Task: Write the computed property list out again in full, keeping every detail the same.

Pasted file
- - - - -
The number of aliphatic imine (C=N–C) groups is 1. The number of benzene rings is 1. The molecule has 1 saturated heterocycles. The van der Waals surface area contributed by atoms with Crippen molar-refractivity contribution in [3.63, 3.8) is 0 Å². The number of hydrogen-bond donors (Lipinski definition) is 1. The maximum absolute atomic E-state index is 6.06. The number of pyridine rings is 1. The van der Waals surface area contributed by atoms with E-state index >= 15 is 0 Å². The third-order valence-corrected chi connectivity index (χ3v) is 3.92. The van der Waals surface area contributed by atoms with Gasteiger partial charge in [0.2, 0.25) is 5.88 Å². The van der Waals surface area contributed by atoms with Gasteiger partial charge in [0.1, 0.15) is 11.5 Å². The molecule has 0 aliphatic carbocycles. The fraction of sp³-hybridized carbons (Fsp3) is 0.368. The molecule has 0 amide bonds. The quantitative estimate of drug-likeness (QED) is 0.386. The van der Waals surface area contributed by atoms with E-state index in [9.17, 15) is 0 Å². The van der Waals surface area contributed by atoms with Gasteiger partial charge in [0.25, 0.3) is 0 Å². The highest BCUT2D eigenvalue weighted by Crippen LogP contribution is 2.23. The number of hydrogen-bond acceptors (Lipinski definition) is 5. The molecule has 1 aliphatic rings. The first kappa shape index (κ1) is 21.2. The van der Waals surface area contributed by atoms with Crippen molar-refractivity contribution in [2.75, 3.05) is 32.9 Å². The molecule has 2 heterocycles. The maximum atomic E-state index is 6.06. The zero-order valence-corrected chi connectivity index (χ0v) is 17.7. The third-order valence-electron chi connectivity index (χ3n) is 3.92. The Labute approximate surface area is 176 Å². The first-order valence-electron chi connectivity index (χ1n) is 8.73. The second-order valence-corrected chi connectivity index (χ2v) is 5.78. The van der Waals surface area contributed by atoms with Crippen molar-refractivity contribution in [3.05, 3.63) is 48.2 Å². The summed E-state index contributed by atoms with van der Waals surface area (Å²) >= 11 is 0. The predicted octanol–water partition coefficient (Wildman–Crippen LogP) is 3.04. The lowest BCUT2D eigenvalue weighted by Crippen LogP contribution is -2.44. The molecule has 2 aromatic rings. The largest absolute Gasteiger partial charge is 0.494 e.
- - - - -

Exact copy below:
The number of aliphatic imine (C=N–C) groups is 1. The number of benzene rings is 1. The molecule has 1 saturated heterocycles. The van der Waals surface area contributed by atoms with Crippen molar-refractivity contribution in [3.63, 3.8) is 0 Å². The number of hydrogen-bond donors (Lipinski definition) is 1. The maximum absolute atomic E-state index is 6.06. The number of pyridine rings is 1. The van der Waals surface area contributed by atoms with E-state index >= 15 is 0 Å². The third-order valence-corrected chi connectivity index (χ3v) is 3.92. The van der Waals surface area contributed by atoms with Gasteiger partial charge in [0.2, 0.25) is 5.88 Å². The van der Waals surface area contributed by atoms with Gasteiger partial charge in [0.1, 0.15) is 11.5 Å². The molecule has 0 aliphatic carbocycles. The fraction of sp³-hybridized carbons (Fsp3) is 0.368. The molecule has 0 amide bonds. The quantitative estimate of drug-likeness (QED) is 0.386. The van der Waals surface area contributed by atoms with E-state index in [9.17, 15) is 0 Å². The van der Waals surface area contributed by atoms with Gasteiger partial charge in [0.25, 0.3) is 0 Å². The highest BCUT2D eigenvalue weighted by Crippen LogP contribution is 2.23. The number of hydrogen-bond acceptors (Lipinski definition) is 5. The molecule has 1 aliphatic rings. The first kappa shape index (κ1) is 21.2. The van der Waals surface area contributed by atoms with Crippen molar-refractivity contribution in [2.75, 3.05) is 32.9 Å². The molecule has 2 heterocycles. The maximum atomic E-state index is 6.06. The zero-order valence-corrected chi connectivity index (χ0v) is 17.7. The third-order valence-electron chi connectivity index (χ3n) is 3.92. The Labute approximate surface area is 176 Å². The first-order valence-electron chi connectivity index (χ1n) is 8.73. The second-order valence-corrected chi connectivity index (χ2v) is 5.78. The van der Waals surface area contributed by atoms with Crippen molar-refractivity contribution in [3.05, 3.63) is 48.2 Å². The summed E-state index contributed by atoms with van der Waals surface area (Å²) >= 11 is 0. The predicted octanol–water partition coefficient (Wildman–Crippen LogP) is 3.04. The lowest BCUT2D eigenvalue weighted by Crippen LogP contribution is -2.44. The molecule has 2 aromatic rings. The largest absolute Gasteiger partial charge is 0.494 e.